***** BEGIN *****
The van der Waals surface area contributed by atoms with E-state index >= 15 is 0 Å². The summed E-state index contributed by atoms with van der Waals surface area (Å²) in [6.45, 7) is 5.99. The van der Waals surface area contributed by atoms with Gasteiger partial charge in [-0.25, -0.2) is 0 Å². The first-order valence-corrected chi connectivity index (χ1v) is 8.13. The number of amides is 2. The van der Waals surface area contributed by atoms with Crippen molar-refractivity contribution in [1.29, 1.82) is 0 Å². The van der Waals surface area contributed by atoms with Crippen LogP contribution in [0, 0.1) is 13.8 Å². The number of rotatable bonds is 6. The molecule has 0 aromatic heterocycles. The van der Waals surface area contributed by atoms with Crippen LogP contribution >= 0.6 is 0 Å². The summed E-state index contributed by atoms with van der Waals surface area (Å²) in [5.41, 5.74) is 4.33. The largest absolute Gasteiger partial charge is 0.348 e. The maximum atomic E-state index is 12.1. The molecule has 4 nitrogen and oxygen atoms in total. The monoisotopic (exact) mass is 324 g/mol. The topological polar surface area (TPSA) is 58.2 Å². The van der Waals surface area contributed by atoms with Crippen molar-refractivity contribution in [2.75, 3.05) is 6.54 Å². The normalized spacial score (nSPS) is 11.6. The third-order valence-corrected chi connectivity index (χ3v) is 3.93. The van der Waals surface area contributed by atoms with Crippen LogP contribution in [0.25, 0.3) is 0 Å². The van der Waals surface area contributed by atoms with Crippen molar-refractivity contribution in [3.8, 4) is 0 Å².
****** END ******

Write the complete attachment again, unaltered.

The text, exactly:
The van der Waals surface area contributed by atoms with E-state index >= 15 is 0 Å². The summed E-state index contributed by atoms with van der Waals surface area (Å²) in [6.45, 7) is 5.99. The van der Waals surface area contributed by atoms with Gasteiger partial charge in [-0.25, -0.2) is 0 Å². The first-order valence-corrected chi connectivity index (χ1v) is 8.13. The number of amides is 2. The van der Waals surface area contributed by atoms with Crippen molar-refractivity contribution in [1.29, 1.82) is 0 Å². The van der Waals surface area contributed by atoms with Crippen LogP contribution in [0, 0.1) is 13.8 Å². The number of rotatable bonds is 6. The molecule has 0 aromatic heterocycles. The van der Waals surface area contributed by atoms with Crippen LogP contribution >= 0.6 is 0 Å². The summed E-state index contributed by atoms with van der Waals surface area (Å²) in [5.41, 5.74) is 4.33. The largest absolute Gasteiger partial charge is 0.348 e. The maximum atomic E-state index is 12.1. The molecule has 4 nitrogen and oxygen atoms in total. The monoisotopic (exact) mass is 324 g/mol. The topological polar surface area (TPSA) is 58.2 Å². The van der Waals surface area contributed by atoms with Crippen molar-refractivity contribution in [2.75, 3.05) is 6.54 Å². The normalized spacial score (nSPS) is 11.6. The third-order valence-corrected chi connectivity index (χ3v) is 3.93. The van der Waals surface area contributed by atoms with Crippen LogP contribution in [0.25, 0.3) is 0 Å². The van der Waals surface area contributed by atoms with Crippen molar-refractivity contribution in [3.8, 4) is 0 Å².